Finally, the last day of sessions at PECSii arrived. Day after day, talk after talk, coffee break after coffee break. The level, density, and depth of the debates increased, while weaving, perhaps indissoluble, human ties.
Whithout detracting from the rest of the morning talks occuring in parallel, the session chaired by Dr. Magnus Nyström (Stockholm Resilience Centre, Stockholm University, Sweden) resulted in the climax of PECSii, in my opinion.
The session began with a brilliant presentation by Dr. Nyström, in which he, with total statistical harshness, showed us how the world's oceans are falling victim to what he and his work group call the "Blue Acceleration". That is, a ruthless, and more than exponential increase in the anthropogenic pressures exerted on the oceans. He warned us about the relatively recent change in the expectations that the large productive forces (diverse industries) are pouring into the oceans and the tremendous impact this is generating.
Image 1: Blue acceleration graphs by M. Nyström et al. Photo: Albert Norström/Twitter
Following this talk was Dr. Albert Norström (Stockholm Resilience Centre, Stockholm University, Sweden), who gave the audience a vibrant and energetic talk about the need to understand the drivers of change that interact in marine systems, exploring the interplay between proximate and distant drivers.
Albert showed what he refers to as proximal drivers, and how science has managed to draw excellent systematized information from them. However, today is the time to better understand distal drivers, usually the most important agents of change. This was an implicit call to the entire community of researchers in marine and sustainability science - focus on distal drivers.
As the session advanced, the audience grew. With every minute, new tools to better understand the complexity of marine systems, and to influence in the search for sustainability, were presented.
Dr. Stefan Gelcich (Center for Marine Conservation, Pontificia Universidad Católica de Chile) began his presentation on the strategic importance of exploring new forms of collaborative governance to achieve sustainable marine stewardship. Through examples of his work with small-scale fishing communities, he managed to show the ability to modify legal structures of a country (Chile) through self-organization and collective work. Stefan succeeded in inspiring many researchers in the session. It appeared the best and most concrete way to positively impact the social-ecological systems in which we work, is through structural changes, such as a law or a normative strategy of governance.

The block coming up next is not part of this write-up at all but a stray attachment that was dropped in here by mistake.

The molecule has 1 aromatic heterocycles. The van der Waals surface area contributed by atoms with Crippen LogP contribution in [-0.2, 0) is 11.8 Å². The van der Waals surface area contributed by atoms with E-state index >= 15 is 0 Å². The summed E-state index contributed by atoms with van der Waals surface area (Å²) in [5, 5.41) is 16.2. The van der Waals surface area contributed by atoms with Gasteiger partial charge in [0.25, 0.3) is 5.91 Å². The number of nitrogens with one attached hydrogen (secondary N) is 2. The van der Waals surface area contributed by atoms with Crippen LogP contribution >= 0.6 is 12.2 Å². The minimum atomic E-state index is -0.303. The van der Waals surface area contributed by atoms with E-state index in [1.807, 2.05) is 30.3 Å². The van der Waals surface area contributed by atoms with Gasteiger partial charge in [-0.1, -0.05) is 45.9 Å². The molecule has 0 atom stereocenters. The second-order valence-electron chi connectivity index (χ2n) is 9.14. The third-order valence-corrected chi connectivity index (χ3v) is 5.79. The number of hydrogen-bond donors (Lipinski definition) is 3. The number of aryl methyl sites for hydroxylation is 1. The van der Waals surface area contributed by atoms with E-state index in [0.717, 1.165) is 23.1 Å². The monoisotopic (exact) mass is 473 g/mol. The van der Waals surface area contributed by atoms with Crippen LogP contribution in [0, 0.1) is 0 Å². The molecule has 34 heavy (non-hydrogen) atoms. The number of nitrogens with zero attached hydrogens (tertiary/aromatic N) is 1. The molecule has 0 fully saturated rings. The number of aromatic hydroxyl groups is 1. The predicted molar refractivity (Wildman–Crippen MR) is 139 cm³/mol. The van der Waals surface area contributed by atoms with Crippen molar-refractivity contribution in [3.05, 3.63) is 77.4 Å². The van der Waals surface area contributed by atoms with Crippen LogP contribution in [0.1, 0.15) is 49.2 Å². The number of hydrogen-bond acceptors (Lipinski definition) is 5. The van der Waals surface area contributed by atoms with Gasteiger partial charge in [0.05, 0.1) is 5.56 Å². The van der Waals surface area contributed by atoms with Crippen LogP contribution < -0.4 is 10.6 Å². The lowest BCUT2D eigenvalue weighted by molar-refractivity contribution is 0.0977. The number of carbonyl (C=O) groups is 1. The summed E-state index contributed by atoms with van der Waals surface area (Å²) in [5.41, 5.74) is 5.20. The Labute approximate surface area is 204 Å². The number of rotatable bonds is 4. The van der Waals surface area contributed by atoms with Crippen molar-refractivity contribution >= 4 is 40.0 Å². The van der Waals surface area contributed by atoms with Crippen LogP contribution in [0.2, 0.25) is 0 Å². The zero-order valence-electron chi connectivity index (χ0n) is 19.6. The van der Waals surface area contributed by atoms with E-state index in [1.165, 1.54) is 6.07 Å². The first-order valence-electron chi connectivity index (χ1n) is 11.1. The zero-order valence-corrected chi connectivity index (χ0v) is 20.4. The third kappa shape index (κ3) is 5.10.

The most interesting aspect of Stefan's presentation was that he was the only one at PECSii (at least as far as I know) who was able to show a successful example of scaling-down: making international recommendations or guidelines such as CBD, FAO, etc., applicable at national-level, and introducing them into normative frameworks. The central point: in both scaling-up and -down processes, the applied tool was place-based research.
The session ended with a (neo)magisterial presentation by, in my opinion, one of the most promising young researchers at the conference: Jean-Baptiste Jouffray (PhD student at the Stockholm Resilience Center, Stockholm University, Sweden).
Jean-Baptiste captivated us with both excellent rhetoric, worthy of a senior researcher, as well as the power of his work. He presented the latest advances from the Keystone Dialogues, established between business leaders of the largest fishing corporations in the world, and a group of scientists.
This type of approach unleashed an incredible and (to my delight) lively debate between Stefan Gelcich and the group of marine researchers from Stockholm Resilience Center. Stefan asked, rhetorically, a number of audience members: Does sitting down to negotiate with these big fisheries corporations give them even more power, given they are one of the most powerful sectors on planet earth (or more precisely, "planet water")?
I will let the readers of this blog draw their own conclusions. However, my opinion is that the answer to that question can not (and should not) be taken lightly. It is a matter of enormous complexity and comes with great responsibility.
Let's all consider what Albert Einstein is thought to have said: "If you always do what you always did, you will always get what you always got". Maybe that is one way to answer Stefan's question.
Researcher of the CONICET (National Council of Scientific and Technical Research from Argentina). Research on Marine Socio-Ecological Systems and Political Ecology. I study the pelagic ecology of diverse marine top predators, and their environment, in order to get to know the various pieces of the big puzzle representing the Patagonian marine socio-ecosystems. I am particularly focused on generate applied knowledge to the management and conservation of these complex scenarios. I am also dedicated to investigate the epistemological procedures and academic practices, seeking to generate spaces for the transdiscipline, towards the so longed social-ecological sustainability. I believe in the Aristotelian eudaimonia as a political-humanitarian objective. That is the force-idea that motivates my militant and academic work.
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II CONFERENCE OF THE PROGRAMME ON ECOSYSTEM CHANGE AND SOCIETY